The 71% lie
|Supervisor Breed on Bike to Work Day|
The Bicycle Coalition's Leah Shahum of course repeats the falsehood at every opportunity, as she did in a recent Examiner op-ed. That's not surprising, since that's what lobbyists for special interest groups do. Shahum claims there's been "a huge growth in ridership citywide," citing the 71% increase claim that's now routinely repeated by local journalists.
From the Bicycle Coalition's website: "Bicycling is booming in San Francisco. In the last five years, the number of people biking in our city has increased a whopping 71%!"
The LA Times SF correspondent repeats that claim: "Two-wheel travel has grown 71% in the last five years here..."
C.W. Nevius likes to rely on City Hall: "Certain truths are self-evident. Bicycle traffic in the city has increased 71 percent over the last five years, according to the Municipal Transportation Agency." The MTA is a source of "self-evident" truth? This is journalism by press release. A little investigation shows that the MTA is slippery and unreliable when it provides numbers on cycling in the city.
A close look at the numbers shows how insignificant cycling really is in San Francisco---and how equally insignificant the growth in cycling has been, which makes it hard to justify all the anti-car, pro-bike "improvements" the city is now making to neighborhood streets.
That 71% comes from the city's latest Bicycle Count on page 3: "Since 2006 when 4,862 riders were counted, counts have increased an impressive 71% to 8,314 riders (August) and are up 7% since 2010."
In the same sidebar, the report tells us that "SFMTA survey data in 2011 indicate that 3.5% of all trips in San Francisco are made by bicycle, a 75% increase in mode share since 2000 when bicycling was 2% of daily trips."
That's simply false, since the 2% number---actually, 2.1%, according to the Transportation Fact Sheet---is from a "Means of Transportation to Work" chart (page 3), and does not represent all "daily trips" by bike. Note too that that percentage has increased to 3.3% in 2011, a not-so-whopping increase of only 1.2% in eleven years! The city is playing fast-and-loose with these numbers to exaggerate the number of cyclists on city streets to justify all the changes it wants to make on behalf of this fashionable interest group.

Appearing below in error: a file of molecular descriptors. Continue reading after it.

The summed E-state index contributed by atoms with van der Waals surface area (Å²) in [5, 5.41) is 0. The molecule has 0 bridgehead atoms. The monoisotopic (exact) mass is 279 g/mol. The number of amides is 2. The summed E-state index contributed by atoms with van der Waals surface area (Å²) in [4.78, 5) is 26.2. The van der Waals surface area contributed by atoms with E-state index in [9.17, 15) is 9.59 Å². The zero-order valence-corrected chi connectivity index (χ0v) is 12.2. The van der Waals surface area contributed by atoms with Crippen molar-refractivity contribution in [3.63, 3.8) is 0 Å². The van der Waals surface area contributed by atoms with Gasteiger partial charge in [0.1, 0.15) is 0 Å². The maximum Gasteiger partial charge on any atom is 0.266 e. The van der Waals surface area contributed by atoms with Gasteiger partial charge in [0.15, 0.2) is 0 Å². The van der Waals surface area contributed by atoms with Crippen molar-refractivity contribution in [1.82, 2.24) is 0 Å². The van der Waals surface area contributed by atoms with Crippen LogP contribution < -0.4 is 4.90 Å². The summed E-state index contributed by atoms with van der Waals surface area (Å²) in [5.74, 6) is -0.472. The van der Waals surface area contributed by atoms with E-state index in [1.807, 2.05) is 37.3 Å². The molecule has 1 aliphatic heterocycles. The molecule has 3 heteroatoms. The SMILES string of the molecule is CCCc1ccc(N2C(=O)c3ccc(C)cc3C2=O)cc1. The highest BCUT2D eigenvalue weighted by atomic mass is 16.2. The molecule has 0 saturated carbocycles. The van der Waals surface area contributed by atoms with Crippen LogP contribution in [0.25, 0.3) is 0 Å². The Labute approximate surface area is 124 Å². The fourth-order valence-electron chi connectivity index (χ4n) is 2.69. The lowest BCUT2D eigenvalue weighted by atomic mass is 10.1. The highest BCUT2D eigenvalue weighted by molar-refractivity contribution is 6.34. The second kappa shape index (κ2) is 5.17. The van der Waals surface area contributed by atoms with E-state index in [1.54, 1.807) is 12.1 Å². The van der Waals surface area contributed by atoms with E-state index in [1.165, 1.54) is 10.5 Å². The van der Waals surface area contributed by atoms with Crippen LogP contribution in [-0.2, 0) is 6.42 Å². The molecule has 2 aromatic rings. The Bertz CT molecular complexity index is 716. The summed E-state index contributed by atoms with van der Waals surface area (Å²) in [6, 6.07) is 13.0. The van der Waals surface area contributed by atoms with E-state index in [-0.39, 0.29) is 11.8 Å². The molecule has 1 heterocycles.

In its annual count, the city only counts people on bikes during commute hours one day a year. That count is only of people commuting to work on bikes, not the number of all daily trips by bike.
That percentage is not so "impressive" when you put it in the context of all the traffic in San Francisco, which is what another city report---a Mode Share Survey---does on page 5: Total trips per day by all modes is 2,149,145; bicycle trips per day, 73,071; trips by all other modes 2,076,074, which is 96.6%, making the percentage of daily bicycle trips 3.4%.
Hence, the city is redesigning our streets to benefit a very small minority against the interests of more than 90% of those who use city streets every day.
And exactly who are these cyclists? A report from the Controller's office a few years ago tells us: "Bicycle usage is highest among white residents, college graduates, those under 30 and those likely to move out of the City" (page 27, emphasis added). And most of these folks are young white men, since less than 30% of cyclists in San Francisco are women.
At any one time, there are around 100,000 college students in San Francisco, which is a partial explanation of the bike fad. In the next Bicycle Count Report by the city, we're told (page 3) that the count will be done in September instead of August, so that all the college students will be back from summer break, and all the groovies will be back from Burning Man, which will inflate the count enough to allow the city and the Bicycle Coalition to again claim "huge" gains in cycling.
Another Controller's report asks city residents "What would help you bike more frequently?" 54.9% answered, "Nothing." That is, almost 55% of city residents will never ride a bike in San Francisco---after more than ten years of anti-car, pro-bike propaganda from City Hall.
The moral of this story: City Hall insists on trying to shove bicycles down our throats---redesigning city streets in the process---in spite of the fact that it's own studies show that cyclists in San Francisco are a small, slowly growing number of mostly young white men.
What's wrong with that picture and that policy?